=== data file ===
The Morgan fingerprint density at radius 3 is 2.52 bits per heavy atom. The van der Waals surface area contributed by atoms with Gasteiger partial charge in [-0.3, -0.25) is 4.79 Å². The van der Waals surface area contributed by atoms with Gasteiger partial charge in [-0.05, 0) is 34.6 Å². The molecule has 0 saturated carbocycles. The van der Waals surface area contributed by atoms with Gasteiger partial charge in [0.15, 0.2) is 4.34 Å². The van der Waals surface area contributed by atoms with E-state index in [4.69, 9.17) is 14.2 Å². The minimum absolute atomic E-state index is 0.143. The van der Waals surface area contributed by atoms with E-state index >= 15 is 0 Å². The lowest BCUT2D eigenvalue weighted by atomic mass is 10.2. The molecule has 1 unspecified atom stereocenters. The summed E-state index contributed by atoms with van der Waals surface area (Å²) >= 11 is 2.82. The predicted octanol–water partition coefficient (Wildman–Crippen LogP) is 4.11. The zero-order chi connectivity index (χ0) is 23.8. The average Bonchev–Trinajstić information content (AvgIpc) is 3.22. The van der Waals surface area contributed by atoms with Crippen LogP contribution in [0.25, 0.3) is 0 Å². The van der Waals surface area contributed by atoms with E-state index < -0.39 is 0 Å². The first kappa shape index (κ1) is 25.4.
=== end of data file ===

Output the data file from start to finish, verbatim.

The Morgan fingerprint density at radius 3 is 2.52 bits per heavy atom. The van der Waals surface area contributed by atoms with Gasteiger partial charge in [-0.3, -0.25) is 4.79 Å². The van der Waals surface area contributed by atoms with Gasteiger partial charge in [-0.05, 0) is 34.6 Å². The molecule has 0 saturated carbocycles. The van der Waals surface area contributed by atoms with Gasteiger partial charge in [0.15, 0.2) is 4.34 Å². The van der Waals surface area contributed by atoms with E-state index in [4.69, 9.17) is 14.2 Å². The minimum absolute atomic E-state index is 0.143. The van der Waals surface area contributed by atoms with E-state index >= 15 is 0 Å². The lowest BCUT2D eigenvalue weighted by atomic mass is 10.2. The molecule has 1 unspecified atom stereocenters. The summed E-state index contributed by atoms with van der Waals surface area (Å²) >= 11 is 2.82. The predicted octanol–water partition coefficient (Wildman–Crippen LogP) is 4.11. The zero-order chi connectivity index (χ0) is 23.8. The average Bonchev–Trinajstić information content (AvgIpc) is 3.22. The van der Waals surface area contributed by atoms with Crippen LogP contribution in [0.25, 0.3) is 0 Å². The van der Waals surface area contributed by atoms with E-state index < -0.39 is 0 Å². The first kappa shape index (κ1) is 25.4.